Graduation at Bristol is one of the highlights of the University’s year: it’s when we celebrate the achievements of students and the support of their friends and family, and we welcome thousands of new graduates to the Bristol alumni community.
This year, the drizzly February weather didn’t dampen the atmosphere at the Wills Memorial Building as postgraduate graduands prepared to cross the stage and reunite with their friends.
We set out to meet some of our newest #BristolGrads, and hear about their time at Bristol, their passions, and their plans for the future.
I worked part time during the two years of my MSc, but to be honest, as the chief executive of a charity, it was more like a full time job. I found the days I was studying or attending seminars were almost like a holiday: I loved the intellectual stimulation, the chance to explore different threads, and studying alongside an inspiring cohort of people from different sectors and backgrounds.
My dissertation was challenging: my first degree was in History, so adapting to science research methodology was tough. I looked at collaboration within the third sector: how leadership across boundaries can enable charities to work together. My case study was a consortium of Bristol-based charities that my organisation was a part of, which worked together to tackle sexual abuse, and I explored why this consortium worked, when others have failed.
What next? I’m hoping to move into consultancy, particularly for charities going into consortia together: I’d like to apply what I’ve learnt in my MSc and my professional experience to facilitate and coach organisations collaborating.
What I loved about Bristol was the diversity, the friendships, the clubs and the beautiful views!
The classes and the lecturers were very, very good too. I feel like everything I learnt here was relevant to my career and I’m now I’m actually working in robotics.
Lesley: I met Hayley with Dr Kathreena Kurian (head of the Brain Tumour Research Centre and Hayley’s PhD supervisor) before she had even finished her undergraduate degree at Bristol. What was really interesting was that Hayley had already published an important literature review at that point. I thought she was just so impressive, there was a really nice connection there.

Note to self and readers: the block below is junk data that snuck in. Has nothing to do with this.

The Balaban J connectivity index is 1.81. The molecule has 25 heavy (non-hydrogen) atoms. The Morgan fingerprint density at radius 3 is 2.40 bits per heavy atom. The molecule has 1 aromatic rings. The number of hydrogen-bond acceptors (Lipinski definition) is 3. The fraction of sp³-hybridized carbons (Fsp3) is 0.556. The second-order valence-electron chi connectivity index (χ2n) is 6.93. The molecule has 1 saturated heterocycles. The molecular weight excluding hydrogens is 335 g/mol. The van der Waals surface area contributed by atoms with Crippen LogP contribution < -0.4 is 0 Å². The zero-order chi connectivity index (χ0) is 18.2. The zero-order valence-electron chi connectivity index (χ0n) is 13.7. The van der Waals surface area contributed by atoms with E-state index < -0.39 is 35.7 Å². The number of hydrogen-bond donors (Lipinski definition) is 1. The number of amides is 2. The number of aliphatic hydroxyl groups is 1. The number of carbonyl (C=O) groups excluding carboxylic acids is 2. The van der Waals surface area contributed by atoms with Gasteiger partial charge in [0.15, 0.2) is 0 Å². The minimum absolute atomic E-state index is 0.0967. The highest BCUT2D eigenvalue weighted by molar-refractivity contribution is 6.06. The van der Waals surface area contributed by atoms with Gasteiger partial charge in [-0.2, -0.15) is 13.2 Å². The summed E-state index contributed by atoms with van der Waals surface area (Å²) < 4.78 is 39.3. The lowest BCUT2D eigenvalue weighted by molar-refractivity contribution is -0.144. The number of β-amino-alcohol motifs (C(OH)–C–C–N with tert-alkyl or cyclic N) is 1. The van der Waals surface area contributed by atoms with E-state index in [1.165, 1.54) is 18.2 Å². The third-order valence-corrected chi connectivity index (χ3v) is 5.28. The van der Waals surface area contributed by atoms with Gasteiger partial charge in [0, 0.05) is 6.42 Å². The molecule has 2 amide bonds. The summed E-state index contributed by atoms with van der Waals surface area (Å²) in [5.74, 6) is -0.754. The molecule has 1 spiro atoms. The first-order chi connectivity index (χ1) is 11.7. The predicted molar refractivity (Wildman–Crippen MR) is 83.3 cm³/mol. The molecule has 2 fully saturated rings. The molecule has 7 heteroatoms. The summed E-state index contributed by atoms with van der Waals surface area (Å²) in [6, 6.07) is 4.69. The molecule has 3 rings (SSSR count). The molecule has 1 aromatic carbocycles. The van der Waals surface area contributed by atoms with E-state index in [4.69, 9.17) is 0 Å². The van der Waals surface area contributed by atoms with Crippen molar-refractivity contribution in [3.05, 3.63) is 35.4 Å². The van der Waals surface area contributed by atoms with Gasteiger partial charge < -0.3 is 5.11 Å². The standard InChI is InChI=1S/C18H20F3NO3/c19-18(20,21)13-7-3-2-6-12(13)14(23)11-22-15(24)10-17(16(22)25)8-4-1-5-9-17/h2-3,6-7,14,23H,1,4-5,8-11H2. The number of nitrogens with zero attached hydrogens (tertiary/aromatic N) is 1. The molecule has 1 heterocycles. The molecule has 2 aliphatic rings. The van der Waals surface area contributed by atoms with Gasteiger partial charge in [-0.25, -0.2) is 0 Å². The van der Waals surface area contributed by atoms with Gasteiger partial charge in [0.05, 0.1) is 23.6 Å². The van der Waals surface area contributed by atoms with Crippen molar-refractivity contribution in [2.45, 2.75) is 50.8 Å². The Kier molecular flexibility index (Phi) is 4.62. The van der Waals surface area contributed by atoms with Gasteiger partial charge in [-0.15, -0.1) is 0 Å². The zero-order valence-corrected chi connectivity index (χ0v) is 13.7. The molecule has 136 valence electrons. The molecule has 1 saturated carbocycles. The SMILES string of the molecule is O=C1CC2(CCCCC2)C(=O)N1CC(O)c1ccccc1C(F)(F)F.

Hayley: I would never have been able to continue my studies at Bristol without Lesley and Terry’s financial support. In my PhD research I was tracing genetic mutations through recurrent brain tumours, so when the same patient comes back and they have another sample taken, we could see the potential impact of different drugs.
Lesley: I feel privileged to have been able to support Hayley’s PhD. One of the most special things was when a copy of her PhD arrived, and it was dedicated to Terry and I – we were really gobsmacked!
Hayley: I’m so happy to be here to celebrate Lesley today as she receives her honorary degree.
Since I finished my MSc, I’ve been living and working in Germany. I didn’t really know too much German beforehand, but I’ve found it really easy to integrate. In terms of what I’m doing there, it’s pretty similar to what I did my thesis on here in Bristol, so that’s great – it’s an area I’m really passionate about.